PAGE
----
These cities became major commercial centres for the slave trade. A significant portion of the sugar plantations in the French West Indies Haiti, Dominican Republic and Trinidad, were populated with slaves that came from the Slave Coast, through the lands of Ewe and Fon people; the Fon people, like other neighboring ethnic groups in West Africa, remained an oral tradition society through late medieval era, without ancient historical records. According to these oral histories and legends, the Fon people originated in present-day Tado, a small Aja town now situated near the Togo-Benin border, their earliest rulers were a part of the ruling class in the Aja kingdom of Allada. The Aja people had a major dispute, one group broke up and these people came to be the Fon people who migrated to Allada with king Agasu; the sons of king Agasu disputed who should succeed him after his death, the group split again, this time the Fon people migrated with Agasu's son Dogbari northwards to Abomey where they founded the kingdom of Dahomey sometime about 1620 CE.
The Fon people have been settled there since, while the kingdom of Dahomey expanded in southeast Benin by conquering neighboring kingdoms. The oral history of the Fon further attributes the origins of the Fon people to the intermarrying between this migrating Allada-nu Aja group from the south with the Oyo-nu inhabitants in the Kingdoms of the plateau; these Yorubas were known as the Igede. The fusion of the immigrant Aja conquerors and the original Indigenous Yorubas of the Abomey plateau thus created a new culture, that of the Fon. While references and documented history about the Fon people are scant before the 17th century, there are abundant documents on them from the 17th century written by European travelers and traders to West African coasts; these memoirs mention Abomey. Among the most circulated texts are those of Archibald Dalzel, a slave trader who in 1793 wrote the legends and greedy slave trading practices of the Fon people in a book titled the History of Dahomey. Modern era scholars have questioned the objectivity and accuracy of Dalzel, to what extent his pioneering book on Fon people was a polemic or dispassionate scholarship.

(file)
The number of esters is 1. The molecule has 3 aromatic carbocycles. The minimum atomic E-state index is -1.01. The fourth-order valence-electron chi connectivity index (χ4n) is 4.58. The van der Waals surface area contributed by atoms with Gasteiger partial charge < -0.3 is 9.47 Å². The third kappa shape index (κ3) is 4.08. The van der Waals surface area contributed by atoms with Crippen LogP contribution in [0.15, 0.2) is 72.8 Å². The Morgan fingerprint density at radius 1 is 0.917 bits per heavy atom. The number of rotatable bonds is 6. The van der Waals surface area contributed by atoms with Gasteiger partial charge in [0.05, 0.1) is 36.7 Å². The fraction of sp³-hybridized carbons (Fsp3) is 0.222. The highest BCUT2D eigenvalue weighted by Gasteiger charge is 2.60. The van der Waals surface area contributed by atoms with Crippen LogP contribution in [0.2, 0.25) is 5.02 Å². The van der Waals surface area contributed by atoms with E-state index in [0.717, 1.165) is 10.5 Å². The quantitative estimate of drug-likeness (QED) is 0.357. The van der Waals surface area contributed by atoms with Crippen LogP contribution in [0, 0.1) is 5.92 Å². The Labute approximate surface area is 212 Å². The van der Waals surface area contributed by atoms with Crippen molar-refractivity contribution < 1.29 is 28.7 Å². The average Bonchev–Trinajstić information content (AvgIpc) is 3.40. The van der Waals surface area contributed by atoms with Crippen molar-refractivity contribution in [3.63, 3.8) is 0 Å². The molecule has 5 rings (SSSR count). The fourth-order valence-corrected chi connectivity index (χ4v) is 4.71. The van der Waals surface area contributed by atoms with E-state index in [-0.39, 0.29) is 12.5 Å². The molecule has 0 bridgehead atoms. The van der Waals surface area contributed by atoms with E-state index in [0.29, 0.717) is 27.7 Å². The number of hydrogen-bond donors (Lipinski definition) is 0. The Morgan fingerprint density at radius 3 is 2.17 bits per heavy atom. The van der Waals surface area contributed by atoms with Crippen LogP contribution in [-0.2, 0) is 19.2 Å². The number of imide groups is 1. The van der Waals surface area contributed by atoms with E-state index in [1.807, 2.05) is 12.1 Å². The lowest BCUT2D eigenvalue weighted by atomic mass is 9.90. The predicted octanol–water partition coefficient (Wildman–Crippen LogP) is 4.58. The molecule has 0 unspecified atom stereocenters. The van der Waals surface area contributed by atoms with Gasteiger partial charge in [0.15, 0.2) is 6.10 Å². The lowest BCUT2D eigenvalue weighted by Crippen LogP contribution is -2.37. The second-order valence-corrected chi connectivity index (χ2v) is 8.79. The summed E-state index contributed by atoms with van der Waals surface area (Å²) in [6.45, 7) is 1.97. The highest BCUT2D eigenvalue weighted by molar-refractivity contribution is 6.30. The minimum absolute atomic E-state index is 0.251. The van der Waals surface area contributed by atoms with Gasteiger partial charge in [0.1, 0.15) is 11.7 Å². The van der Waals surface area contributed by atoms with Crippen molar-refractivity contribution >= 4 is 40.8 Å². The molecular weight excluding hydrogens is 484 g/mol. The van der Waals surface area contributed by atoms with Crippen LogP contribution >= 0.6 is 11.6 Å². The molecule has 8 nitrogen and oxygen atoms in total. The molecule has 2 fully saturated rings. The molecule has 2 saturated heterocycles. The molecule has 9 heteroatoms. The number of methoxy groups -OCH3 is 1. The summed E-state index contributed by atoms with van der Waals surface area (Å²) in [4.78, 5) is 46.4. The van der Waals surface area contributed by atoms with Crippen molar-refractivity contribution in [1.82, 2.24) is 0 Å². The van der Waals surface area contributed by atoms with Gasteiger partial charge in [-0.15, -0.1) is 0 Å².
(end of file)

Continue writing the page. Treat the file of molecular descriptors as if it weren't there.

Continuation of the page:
In the 19th century and early 20th century, as the French presence increased and the colonial period began in the Benin and nearby regions, more history and novels with references to the Fon people appeared, such as those by Édouard Foà, N. Savariau, Le Herisse and M. J. Herskovits' anthropological study on Fon people published in 1938; these histories suggest that Fon people's kingdom of Dahomey expanded in early 18th century during King Agaja's rule through the 1740s, reaching the Atlantic coast from their inland capital of Abomey. During this period, 200 years after Portugal had settled in the Kongo people lands on the Atlantic coast of Central Africa in the 16th century, there were numerous plantations in the Caribbean and Atlantic coastline of South America, which had created a booming demand for slaves from the European traders; the expanded territory of the Dahomey kingdom was well positioned to supply this transatlantic trade and the 18th and 19th century history of the Fon people is presented within this context.